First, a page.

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A Magazine for Sheffield


Asked to tell us what they've been getting into over the last three months, Now Then's criterati have steered clear of the big name releases that have been sapping so many column inches. Instead, Akeem updates us on the latest in hip hop production, Michael and Nathan explore different sides of American metal, and Sam enthuses about glitch folk, which is a new one to us. ------ I’m biased (I have a tattoo of his record label’s logo), but new James Murphy music is my most anticipated of 2017. 'Call The Cops' features his characteristic commentary, both social and cultural (“The first sign divides us / The second is moving to Berlin”), although the backing moves beyond the band’s usual post-punk milieu to some classic glam guitars. Tom Baker The near invisible but ubiquitous hip hop production duo Blended Babies' latest release, 7, is a perfect expression of the group’s mixed styles and musical talent. 7 feels like a pinnacle in the duo’s catalogue. With songs like 'Killa State', 'Wild Ways', 'Ball Don’t Lie' and the ludicrously enjoyable 'Beautiful Girl', Blended Babies may be unable to hide from the mainstream much longer. Akeem Balogun Mastodon’s new album, Emperor of Sand, finds the band exploring their increasingly melodic and introspective side – the album deals with the death of guitarist Bill Kelliher’s mother from cancer – while still breaking out huge guitar riffs. As for new films, the documentary Bunch of Kunst is a funny, frequently thrilling look at the men behind Britain’s angriest band, Sleaford Mods. Nathan Scatcherd I only know Full of Hell because of their collaborations with Japanese noise pioneer Merzbow and they make grindcore every bit as unconventional and uncompromising as such a pairing would imply. Trumpeting Ecstasy is their best album yet, with a bewildering amount of complexity, diversity and experimentation squeezed into 23 minutes and 11 tracks. Michael Hobson Ostensibly about protagonist Elaine’s search for love, in pursuit of which she misguidedly uses magic and a sexuality shaped entirely by men's fantasies, auter-filmmaker Anne Biller’s The Love Witch is so much more. Through astute yet hilarious writing, and Samantha Robinson’s mesmerisingly powerful performance, TLW’s biting cultural critique stylishly yet ferociously reveals the impossibility of loving relationships under patriarchy. Samantha Holland Annie Hardy’s Rules is more than the first glitch folk outing by the former Giant Drag mastermind. It’s her own soul, bared for all of us to see. A lesson in how to deal with overbearing grief, she has created a heart-wrenching masterpiece. Listen to Diet Cig after this one. Two top albums for your pleasure. Sam J. Valdés López ‘Dream pop’ doesn’t even cover it. Since the release of their sparse EP, I, five years ago, Cigarettes After Sex have been quietly releasing singles from their upcoming self-titled debut album. ‘Each Time You Fall In Love’ is another moody, dead-eyed tale of disaffection and numbed pain, unfolding over a hypnotic soundscape and a dimly-lit Californian evening. Ethan Cyrus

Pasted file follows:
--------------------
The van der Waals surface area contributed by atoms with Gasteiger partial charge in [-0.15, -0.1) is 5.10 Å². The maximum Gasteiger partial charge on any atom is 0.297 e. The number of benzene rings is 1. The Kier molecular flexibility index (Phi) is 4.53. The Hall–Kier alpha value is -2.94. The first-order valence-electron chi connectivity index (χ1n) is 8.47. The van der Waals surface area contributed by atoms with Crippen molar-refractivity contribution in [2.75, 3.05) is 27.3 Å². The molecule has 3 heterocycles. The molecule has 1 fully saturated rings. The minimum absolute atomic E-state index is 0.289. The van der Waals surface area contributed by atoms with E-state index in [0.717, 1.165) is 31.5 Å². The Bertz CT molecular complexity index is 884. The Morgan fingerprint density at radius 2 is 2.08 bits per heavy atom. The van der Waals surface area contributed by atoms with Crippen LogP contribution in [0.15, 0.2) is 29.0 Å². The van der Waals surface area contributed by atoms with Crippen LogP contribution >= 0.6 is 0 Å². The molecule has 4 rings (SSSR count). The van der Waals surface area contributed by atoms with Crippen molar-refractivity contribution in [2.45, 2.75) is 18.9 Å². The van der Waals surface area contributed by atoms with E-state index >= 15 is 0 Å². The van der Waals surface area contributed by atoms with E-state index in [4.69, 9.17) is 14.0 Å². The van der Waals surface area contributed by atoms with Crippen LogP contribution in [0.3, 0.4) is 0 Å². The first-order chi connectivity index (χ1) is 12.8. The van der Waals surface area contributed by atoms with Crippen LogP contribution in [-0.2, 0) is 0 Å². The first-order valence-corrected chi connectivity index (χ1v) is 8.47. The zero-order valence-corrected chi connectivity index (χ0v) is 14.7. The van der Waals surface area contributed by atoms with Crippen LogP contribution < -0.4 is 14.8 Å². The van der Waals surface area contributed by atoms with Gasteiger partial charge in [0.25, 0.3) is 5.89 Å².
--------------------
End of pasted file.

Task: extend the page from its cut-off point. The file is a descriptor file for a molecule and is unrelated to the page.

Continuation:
The team behind the Night Kitchen are building a new space to replace the much-missed club. They’re currently crowdfunding to get it rave-ready, with rewards including tickets to the opening party on 29 September (£15) and Night Kitchen t-shirts (£40 with a ticket) up for grabs. Electro label CPU Records are celebrating their 50th release with a painstaking rebuild of two bleep techno tracks from 1990. ‘Move’ and ‘Rewind’ have been rerecorded by label boss CPSmith with the blessing of Sheffield duo Detromental and are out on 18 August. Beloved book and record shop Rare & Racy is closing forever at the end of June. If you’re not already tempted to pay a final few visits, all CDs and vinyl are 50% off and they have a range of music from the experimental outer edges. According to the Sheffield Telegraph, early stage discussions are underway to build a new 600-seat venue for classical music in the city. It’s an idea led by Deborah Chadbourn, executive director of the Music In The Round group, who points out that we’re the largest UK city without its own orchestra. )

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